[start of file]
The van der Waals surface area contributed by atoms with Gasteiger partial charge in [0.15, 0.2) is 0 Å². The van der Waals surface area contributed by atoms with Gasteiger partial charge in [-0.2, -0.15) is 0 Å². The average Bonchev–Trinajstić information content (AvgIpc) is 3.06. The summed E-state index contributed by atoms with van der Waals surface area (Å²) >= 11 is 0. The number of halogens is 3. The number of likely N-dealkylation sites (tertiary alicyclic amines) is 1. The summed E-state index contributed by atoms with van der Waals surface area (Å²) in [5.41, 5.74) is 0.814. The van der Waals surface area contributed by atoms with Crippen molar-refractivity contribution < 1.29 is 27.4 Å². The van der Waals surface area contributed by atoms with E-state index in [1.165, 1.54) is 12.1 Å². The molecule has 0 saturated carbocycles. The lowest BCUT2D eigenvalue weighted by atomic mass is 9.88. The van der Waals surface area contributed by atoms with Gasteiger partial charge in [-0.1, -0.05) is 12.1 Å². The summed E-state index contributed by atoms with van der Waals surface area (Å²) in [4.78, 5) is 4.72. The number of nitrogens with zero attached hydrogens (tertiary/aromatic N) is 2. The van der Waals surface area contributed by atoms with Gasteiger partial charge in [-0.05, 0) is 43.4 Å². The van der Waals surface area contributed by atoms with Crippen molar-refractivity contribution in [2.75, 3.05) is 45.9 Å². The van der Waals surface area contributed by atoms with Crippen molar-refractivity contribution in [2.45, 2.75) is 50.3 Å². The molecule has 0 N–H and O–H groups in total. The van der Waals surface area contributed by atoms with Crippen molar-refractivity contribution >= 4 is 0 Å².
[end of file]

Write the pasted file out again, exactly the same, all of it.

The van der Waals surface area contributed by atoms with Gasteiger partial charge in [0.15, 0.2) is 0 Å². The van der Waals surface area contributed by atoms with Gasteiger partial charge in [-0.2, -0.15) is 0 Å². The average Bonchev–Trinajstić information content (AvgIpc) is 3.06. The summed E-state index contributed by atoms with van der Waals surface area (Å²) >= 11 is 0. The number of halogens is 3. The number of likely N-dealkylation sites (tertiary alicyclic amines) is 1. The summed E-state index contributed by atoms with van der Waals surface area (Å²) in [5.41, 5.74) is 0.814. The van der Waals surface area contributed by atoms with Crippen molar-refractivity contribution < 1.29 is 27.4 Å². The van der Waals surface area contributed by atoms with E-state index in [1.165, 1.54) is 12.1 Å². The molecule has 0 saturated carbocycles. The lowest BCUT2D eigenvalue weighted by atomic mass is 9.88. The van der Waals surface area contributed by atoms with Gasteiger partial charge in [-0.1, -0.05) is 12.1 Å². The summed E-state index contributed by atoms with van der Waals surface area (Å²) in [4.78, 5) is 4.72. The number of nitrogens with zero attached hydrogens (tertiary/aromatic N) is 2. The van der Waals surface area contributed by atoms with Gasteiger partial charge in [-0.05, 0) is 43.4 Å². The van der Waals surface area contributed by atoms with Crippen molar-refractivity contribution in [2.75, 3.05) is 45.9 Å². The van der Waals surface area contributed by atoms with Crippen molar-refractivity contribution in [2.45, 2.75) is 50.3 Å². The molecule has 0 N–H and O–H groups in total. The van der Waals surface area contributed by atoms with Crippen molar-refractivity contribution >= 4 is 0 Å².